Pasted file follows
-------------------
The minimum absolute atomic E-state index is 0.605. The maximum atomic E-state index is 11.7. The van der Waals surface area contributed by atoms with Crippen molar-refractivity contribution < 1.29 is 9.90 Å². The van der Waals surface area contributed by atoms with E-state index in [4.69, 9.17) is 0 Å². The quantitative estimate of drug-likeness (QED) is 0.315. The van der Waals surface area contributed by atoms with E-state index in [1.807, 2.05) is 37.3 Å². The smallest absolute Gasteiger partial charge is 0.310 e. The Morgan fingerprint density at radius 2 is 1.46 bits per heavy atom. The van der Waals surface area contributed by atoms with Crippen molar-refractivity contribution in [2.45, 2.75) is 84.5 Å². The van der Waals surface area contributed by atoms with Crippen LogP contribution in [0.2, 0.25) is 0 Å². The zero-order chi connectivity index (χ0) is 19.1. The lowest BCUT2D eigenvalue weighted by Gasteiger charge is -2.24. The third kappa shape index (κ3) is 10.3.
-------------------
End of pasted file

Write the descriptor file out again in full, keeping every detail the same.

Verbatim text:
The minimum absolute atomic E-state index is 0.605. The maximum atomic E-state index is 11.7. The van der Waals surface area contributed by atoms with Crippen molar-refractivity contribution < 1.29 is 9.90 Å². The van der Waals surface area contributed by atoms with E-state index in [4.69, 9.17) is 0 Å². The quantitative estimate of drug-likeness (QED) is 0.315. The van der Waals surface area contributed by atoms with E-state index in [1.807, 2.05) is 37.3 Å². The smallest absolute Gasteiger partial charge is 0.310 e. The Morgan fingerprint density at radius 2 is 1.46 bits per heavy atom. The van der Waals surface area contributed by atoms with Crippen molar-refractivity contribution in [2.45, 2.75) is 84.5 Å². The van der Waals surface area contributed by atoms with Crippen LogP contribution in [0.2, 0.25) is 0 Å². The zero-order chi connectivity index (χ0) is 19.1. The lowest BCUT2D eigenvalue weighted by Gasteiger charge is -2.24. The third kappa shape index (κ3) is 10.3.